The damage to Guitars through air travel seems to be a much higher percentage than Guitars damaged through shipping. Someone should do study.
After a lengthy assessment and conversation with the customer it was decided….The damage to the side couldn't be repaired in place, the decision was made to remove the damaged area and either replace it or repair it. It was removed by scoring the perimeter with an xacto blade until it cut through.
The top crack was glued together and reinforced with spruce cleats. A rosewood cleat was attached to the side to support the piece that was removed. Kerfing was made to replace the missing and damaged kerf. The hole in the side made clamping these repairs possible.
Initially there was some effort to save the damaged piece by:
1.removing the damaged area
2. removing the inside layer of veneer
3. preparing a new piece of veneer
4. making a mold
5. gluing it all together on the mold
6. gluing the repaired piece back in the guitar
It didn't work, it almost worked, but the piece wanted to over bend and there was no way to adjust it.
A new tactic was needed. Inspired by Patrick Edwards video on using a veneer hammer and hide glue. A stylized figured maple and black walnut pattern of the owners initials was decided on. Facebook was crowd sourced for the final decision on maple/walnut or walnut/maple.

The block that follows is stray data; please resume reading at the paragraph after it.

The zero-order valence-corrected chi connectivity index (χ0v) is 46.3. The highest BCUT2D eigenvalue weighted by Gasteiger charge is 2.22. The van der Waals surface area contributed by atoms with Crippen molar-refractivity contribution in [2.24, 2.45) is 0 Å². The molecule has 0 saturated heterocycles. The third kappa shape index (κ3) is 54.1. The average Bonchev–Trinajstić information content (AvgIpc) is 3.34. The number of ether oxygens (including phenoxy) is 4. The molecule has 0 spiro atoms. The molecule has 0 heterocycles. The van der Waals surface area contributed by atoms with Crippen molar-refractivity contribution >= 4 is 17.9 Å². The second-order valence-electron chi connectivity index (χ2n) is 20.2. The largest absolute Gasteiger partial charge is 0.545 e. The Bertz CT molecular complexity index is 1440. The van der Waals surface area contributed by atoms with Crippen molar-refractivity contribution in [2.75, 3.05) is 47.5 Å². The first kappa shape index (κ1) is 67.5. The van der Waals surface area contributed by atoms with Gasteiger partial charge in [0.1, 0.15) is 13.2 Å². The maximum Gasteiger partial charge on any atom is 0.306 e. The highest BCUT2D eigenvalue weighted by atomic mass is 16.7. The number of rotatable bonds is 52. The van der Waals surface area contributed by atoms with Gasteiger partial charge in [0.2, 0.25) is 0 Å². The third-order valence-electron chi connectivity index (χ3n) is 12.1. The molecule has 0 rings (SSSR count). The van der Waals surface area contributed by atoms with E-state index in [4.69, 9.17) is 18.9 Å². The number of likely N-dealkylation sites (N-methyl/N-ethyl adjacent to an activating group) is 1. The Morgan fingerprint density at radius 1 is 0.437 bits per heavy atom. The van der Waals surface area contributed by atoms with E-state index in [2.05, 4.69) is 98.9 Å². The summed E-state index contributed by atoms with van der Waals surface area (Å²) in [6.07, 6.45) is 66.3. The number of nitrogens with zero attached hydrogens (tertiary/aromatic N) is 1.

The method: The veneer was glued on a ¾” thick piece of birch using hot hide glue and a veneer hammer. Once dry the piece was resawed slightly thicker than the side thickness and then thicknessed with the *belt sander jig.
The birch was orientated perpendicular to the side grain to add strength.
The piece was kerfed full width on the Fret slotting saw so it would flex to the curve of the side.
Once the piece was fitting and conforming perfectly to the side a clamping solution was needed. Go bars… a clamp that works like a convenient finger. The guitar Troji was used to hold the guitar bottom side up and a piece of plywood was screwed to the furnace vent. The go bars were bent between the bottom of the guitar and the plywood on the ceiling.
After the glue dried the patch was masked off and clear coated. Marshall Williams actor/singer/songwriter was very happy with the repair. Finished with Glee, he's on the coast writing songs and waiting for his next acting gig.
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